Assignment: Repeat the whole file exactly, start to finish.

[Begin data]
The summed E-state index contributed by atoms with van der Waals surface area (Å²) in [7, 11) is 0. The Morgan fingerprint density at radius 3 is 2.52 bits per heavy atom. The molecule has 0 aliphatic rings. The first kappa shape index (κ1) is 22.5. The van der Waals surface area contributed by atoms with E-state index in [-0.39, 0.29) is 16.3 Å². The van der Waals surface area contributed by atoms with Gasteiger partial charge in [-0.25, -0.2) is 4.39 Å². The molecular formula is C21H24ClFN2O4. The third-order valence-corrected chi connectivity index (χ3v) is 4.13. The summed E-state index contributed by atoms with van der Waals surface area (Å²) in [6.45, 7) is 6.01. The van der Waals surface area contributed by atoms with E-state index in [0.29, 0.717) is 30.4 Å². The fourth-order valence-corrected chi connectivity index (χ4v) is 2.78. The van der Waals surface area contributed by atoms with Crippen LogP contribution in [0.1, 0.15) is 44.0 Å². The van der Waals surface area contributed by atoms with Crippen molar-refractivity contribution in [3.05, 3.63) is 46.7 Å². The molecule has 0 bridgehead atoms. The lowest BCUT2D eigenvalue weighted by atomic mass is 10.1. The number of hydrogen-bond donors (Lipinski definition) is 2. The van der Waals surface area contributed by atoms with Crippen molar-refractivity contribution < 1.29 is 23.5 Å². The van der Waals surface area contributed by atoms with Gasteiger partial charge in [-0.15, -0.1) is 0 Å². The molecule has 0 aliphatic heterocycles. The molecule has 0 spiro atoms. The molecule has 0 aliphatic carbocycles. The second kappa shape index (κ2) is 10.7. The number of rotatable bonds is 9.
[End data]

The summed E-state index contributed by atoms with van der Waals surface area (Å²) in [7, 11) is 0. The Morgan fingerprint density at radius 3 is 2.52 bits per heavy atom. The molecule has 0 aliphatic rings. The first kappa shape index (κ1) is 22.5. The van der Waals surface area contributed by atoms with E-state index in [-0.39, 0.29) is 16.3 Å². The van der Waals surface area contributed by atoms with Gasteiger partial charge in [-0.25, -0.2) is 4.39 Å². The molecular formula is C21H24ClFN2O4. The third-order valence-corrected chi connectivity index (χ3v) is 4.13. The summed E-state index contributed by atoms with van der Waals surface area (Å²) in [6.45, 7) is 6.01. The van der Waals surface area contributed by atoms with E-state index in [0.29, 0.717) is 30.4 Å². The fourth-order valence-corrected chi connectivity index (χ4v) is 2.78. The van der Waals surface area contributed by atoms with Crippen LogP contribution in [0.1, 0.15) is 44.0 Å². The van der Waals surface area contributed by atoms with Crippen molar-refractivity contribution in [3.05, 3.63) is 46.7 Å². The molecule has 0 bridgehead atoms. The lowest BCUT2D eigenvalue weighted by atomic mass is 10.1. The number of hydrogen-bond donors (Lipinski definition) is 2. The van der Waals surface area contributed by atoms with Crippen molar-refractivity contribution < 1.29 is 23.5 Å². The van der Waals surface area contributed by atoms with Gasteiger partial charge in [-0.15, -0.1) is 0 Å². The molecule has 0 aliphatic heterocycles. The molecule has 0 spiro atoms. The molecule has 0 aliphatic carbocycles. The second kappa shape index (κ2) is 10.7. The number of rotatable bonds is 9.